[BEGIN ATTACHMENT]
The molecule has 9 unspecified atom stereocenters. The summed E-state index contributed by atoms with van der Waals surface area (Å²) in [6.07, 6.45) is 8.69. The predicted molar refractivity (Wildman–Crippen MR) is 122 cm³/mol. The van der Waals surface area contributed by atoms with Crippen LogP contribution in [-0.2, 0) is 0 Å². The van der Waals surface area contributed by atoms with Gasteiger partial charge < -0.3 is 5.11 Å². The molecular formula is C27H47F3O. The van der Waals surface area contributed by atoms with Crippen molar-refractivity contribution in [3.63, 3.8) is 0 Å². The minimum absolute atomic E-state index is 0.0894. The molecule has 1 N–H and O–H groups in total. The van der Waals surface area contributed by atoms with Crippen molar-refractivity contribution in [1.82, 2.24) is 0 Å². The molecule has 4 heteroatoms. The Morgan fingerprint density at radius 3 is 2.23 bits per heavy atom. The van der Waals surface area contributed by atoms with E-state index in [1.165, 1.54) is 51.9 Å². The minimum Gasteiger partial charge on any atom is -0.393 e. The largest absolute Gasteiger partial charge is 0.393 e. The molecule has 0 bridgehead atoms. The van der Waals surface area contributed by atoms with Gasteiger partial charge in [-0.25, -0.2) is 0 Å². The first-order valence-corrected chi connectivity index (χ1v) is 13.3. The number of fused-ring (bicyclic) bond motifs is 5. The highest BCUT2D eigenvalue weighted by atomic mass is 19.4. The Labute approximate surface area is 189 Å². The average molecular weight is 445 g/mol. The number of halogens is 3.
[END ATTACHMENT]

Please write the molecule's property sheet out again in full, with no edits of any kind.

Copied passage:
The molecule has 9 unspecified atom stereocenters. The summed E-state index contributed by atoms with van der Waals surface area (Å²) in [6.07, 6.45) is 8.69. The predicted molar refractivity (Wildman–Crippen MR) is 122 cm³/mol. The van der Waals surface area contributed by atoms with Crippen LogP contribution in [-0.2, 0) is 0 Å². The van der Waals surface area contributed by atoms with Gasteiger partial charge < -0.3 is 5.11 Å². The molecular formula is C27H47F3O. The van der Waals surface area contributed by atoms with Crippen molar-refractivity contribution in [3.63, 3.8) is 0 Å². The minimum absolute atomic E-state index is 0.0894. The molecule has 1 N–H and O–H groups in total. The van der Waals surface area contributed by atoms with Crippen molar-refractivity contribution in [1.82, 2.24) is 0 Å². The molecule has 4 heteroatoms. The Morgan fingerprint density at radius 3 is 2.23 bits per heavy atom. The van der Waals surface area contributed by atoms with E-state index in [1.165, 1.54) is 51.9 Å². The minimum Gasteiger partial charge on any atom is -0.393 e. The largest absolute Gasteiger partial charge is 0.393 e. The molecule has 0 bridgehead atoms. The van der Waals surface area contributed by atoms with Gasteiger partial charge in [-0.25, -0.2) is 0 Å². The first-order valence-corrected chi connectivity index (χ1v) is 13.3. The number of fused-ring (bicyclic) bond motifs is 5. The highest BCUT2D eigenvalue weighted by atomic mass is 19.4. The Labute approximate surface area is 189 Å². The average molecular weight is 445 g/mol. The number of halogens is 3.